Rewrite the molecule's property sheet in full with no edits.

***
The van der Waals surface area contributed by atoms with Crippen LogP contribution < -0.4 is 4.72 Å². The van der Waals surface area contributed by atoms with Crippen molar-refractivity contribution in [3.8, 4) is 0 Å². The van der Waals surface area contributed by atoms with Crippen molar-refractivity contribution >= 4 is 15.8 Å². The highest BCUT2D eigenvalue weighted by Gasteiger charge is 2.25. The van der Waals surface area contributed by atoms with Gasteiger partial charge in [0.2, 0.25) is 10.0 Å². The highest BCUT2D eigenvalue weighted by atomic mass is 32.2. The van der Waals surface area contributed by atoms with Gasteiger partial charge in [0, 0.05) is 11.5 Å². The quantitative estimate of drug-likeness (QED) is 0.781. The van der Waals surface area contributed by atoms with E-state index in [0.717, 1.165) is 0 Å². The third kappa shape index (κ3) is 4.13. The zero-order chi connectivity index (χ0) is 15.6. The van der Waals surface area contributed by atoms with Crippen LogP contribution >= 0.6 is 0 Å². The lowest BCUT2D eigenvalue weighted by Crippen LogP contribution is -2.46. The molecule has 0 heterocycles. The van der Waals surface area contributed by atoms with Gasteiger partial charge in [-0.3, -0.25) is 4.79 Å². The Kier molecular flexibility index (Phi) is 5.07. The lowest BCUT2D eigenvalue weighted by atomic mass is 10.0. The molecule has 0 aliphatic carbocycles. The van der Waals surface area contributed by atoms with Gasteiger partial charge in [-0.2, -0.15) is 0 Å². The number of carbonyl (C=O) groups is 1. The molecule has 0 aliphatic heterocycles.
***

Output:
The van der Waals surface area contributed by atoms with Crippen LogP contribution < -0.4 is 4.72 Å². The van der Waals surface area contributed by atoms with Crippen molar-refractivity contribution in [3.8, 4) is 0 Å². The van der Waals surface area contributed by atoms with Crippen molar-refractivity contribution >= 4 is 15.8 Å². The highest BCUT2D eigenvalue weighted by Gasteiger charge is 2.25. The van der Waals surface area contributed by atoms with Gasteiger partial charge in [0.2, 0.25) is 10.0 Å². The highest BCUT2D eigenvalue weighted by atomic mass is 32.2. The van der Waals surface area contributed by atoms with Gasteiger partial charge in [0, 0.05) is 11.5 Å². The quantitative estimate of drug-likeness (QED) is 0.781. The van der Waals surface area contributed by atoms with E-state index in [0.717, 1.165) is 0 Å². The third kappa shape index (κ3) is 4.13. The zero-order chi connectivity index (χ0) is 15.6. The van der Waals surface area contributed by atoms with Crippen LogP contribution >= 0.6 is 0 Å². The lowest BCUT2D eigenvalue weighted by Crippen LogP contribution is -2.46. The molecule has 0 heterocycles. The van der Waals surface area contributed by atoms with Gasteiger partial charge in [-0.3, -0.25) is 4.79 Å². The Kier molecular flexibility index (Phi) is 5.07. The lowest BCUT2D eigenvalue weighted by atomic mass is 10.0. The molecule has 0 aliphatic carbocycles. The van der Waals surface area contributed by atoms with Gasteiger partial charge in [-0.2, -0.15) is 0 Å². The number of carbonyl (C=O) groups is 1. The molecule has 0 aliphatic heterocycles.